Whoa, I hear you saying, peaches are from Europe! Here’s where I’m happy to enjoy this peach tart with my academic food anthroplogist friends to foster new knowledge. The point I’d make is that Mayan, Aztec and other written documents were burned, destroyed by the arriving Europeans who then wrote their own notations from their perspective. They are the ones who document that peaches arrived in the US in 1600’s. However, they also attest, in their notations, that the newly arrived settlers into the US thought that peaches, being so abundant, were a native fruit. In fact, “this great diversity of peaches in N. America tends to indicate quite strongly that they were a traditional crop with the Native Americans long before Columbus.” (Kuchinsky, 2002)
This places doubt on the accepted view that peaches, having originated in China and taken via Iran to the Mediterranean and Europe were thereafter brought to the Americas by Spaniards. I don’t doubt at all the China, Iran, Roman, European record. Only the point about the Americas. As we debate and cheer for continuing research about this ancient fruit, let’s just enjoy these Texas peaches (no offence, Georgia). They’re full of rich flavor, aroma…. and juicy too!
I make the classic peach tart using puff pastry instead of pie dough. Let me know what you think of it.
Peach Tart Recipe: (makes one 10″ tart)
1 ½ lb Peaches, peeled, pitted and sliced into ¼ inch slices
1/4 tsp nutmeg
2 ounces granulated sugar (this measures just a bit less than 1/4 cup)
4 Tbsp whole milk
3/4 cup cake crumbs (you can use a crumbled pancake if you want)
2 ounces coarse sugar
10 ounces puff pastry (Making puff pastry is easy but time consuming and for another blog. Buy a frozen high quality puff pastry like Dufour, Trader Joe’s, other)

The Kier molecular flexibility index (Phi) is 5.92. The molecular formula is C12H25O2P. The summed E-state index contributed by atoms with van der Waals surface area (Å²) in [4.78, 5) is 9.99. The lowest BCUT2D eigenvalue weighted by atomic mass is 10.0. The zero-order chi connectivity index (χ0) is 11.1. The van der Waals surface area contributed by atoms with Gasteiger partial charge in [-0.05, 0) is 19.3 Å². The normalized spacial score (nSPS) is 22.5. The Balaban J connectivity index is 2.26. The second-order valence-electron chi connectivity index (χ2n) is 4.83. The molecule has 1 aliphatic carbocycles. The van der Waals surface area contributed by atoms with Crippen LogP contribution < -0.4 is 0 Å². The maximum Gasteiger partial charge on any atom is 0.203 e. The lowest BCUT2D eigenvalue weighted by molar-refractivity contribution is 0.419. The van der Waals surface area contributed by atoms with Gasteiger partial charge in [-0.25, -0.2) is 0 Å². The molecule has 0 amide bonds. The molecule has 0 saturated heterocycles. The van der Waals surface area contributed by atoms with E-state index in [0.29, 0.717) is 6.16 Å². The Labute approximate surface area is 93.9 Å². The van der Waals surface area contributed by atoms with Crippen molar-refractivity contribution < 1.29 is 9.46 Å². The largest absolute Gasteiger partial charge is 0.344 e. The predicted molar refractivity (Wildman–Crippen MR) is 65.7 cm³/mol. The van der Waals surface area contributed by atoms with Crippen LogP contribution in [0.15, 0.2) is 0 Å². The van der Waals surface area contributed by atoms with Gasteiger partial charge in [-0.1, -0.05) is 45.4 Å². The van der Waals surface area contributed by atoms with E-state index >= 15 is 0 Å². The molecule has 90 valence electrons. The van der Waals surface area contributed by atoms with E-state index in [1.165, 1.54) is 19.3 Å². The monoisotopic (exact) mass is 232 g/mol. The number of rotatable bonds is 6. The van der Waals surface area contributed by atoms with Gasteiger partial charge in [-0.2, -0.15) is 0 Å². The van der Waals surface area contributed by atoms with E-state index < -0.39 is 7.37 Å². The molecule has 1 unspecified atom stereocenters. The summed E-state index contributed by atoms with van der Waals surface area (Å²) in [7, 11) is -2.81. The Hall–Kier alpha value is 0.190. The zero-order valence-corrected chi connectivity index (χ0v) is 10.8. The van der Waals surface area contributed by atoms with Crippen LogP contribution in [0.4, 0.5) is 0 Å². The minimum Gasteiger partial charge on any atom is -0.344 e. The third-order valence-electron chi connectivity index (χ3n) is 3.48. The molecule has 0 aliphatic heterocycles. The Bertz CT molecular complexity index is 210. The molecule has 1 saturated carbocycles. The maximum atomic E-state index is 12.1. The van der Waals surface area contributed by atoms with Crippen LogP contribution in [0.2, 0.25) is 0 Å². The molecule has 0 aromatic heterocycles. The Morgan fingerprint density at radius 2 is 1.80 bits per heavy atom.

1. on a floured surface, roll out the puff pastry dough to 1/8″ thickness and cut out an 11″ circle.
2. place it on a parchment lined cookie sheet or pan.
3. mix together the granulated sugar and the nutmeg and then add them to the peaches and toss until fully combined.
4. whisk together the egg and milk to make an eggwash and, using a brush, paint a one-inch rim of egg wash all around the puff pastry dough.
5. sprinkle the cake or pancake crumbs on the puff pastry, but leaving uncovered a 2″ border all around.
6. add the peaches on top of the cake crumbs, leaving the border uncovered, then
7. fold the edges over the fruit, pleating as you go along. The eggwash border you painted will make the pleats adhere.
8. brush the pleated border of the pastry with the egg wash and sprinkle with the coarse sugar.
9. bake in a 400°F for about 60 minutes or until it is golden brown. Cool on a rack and serve piping caliente! It’s also delicious cold with hot morning café!
Kuchinsky, Y. (2002, May 5). Peaches in north america. Retrieved from http://www.globalserve.net/~yuku/tran/peaches.htm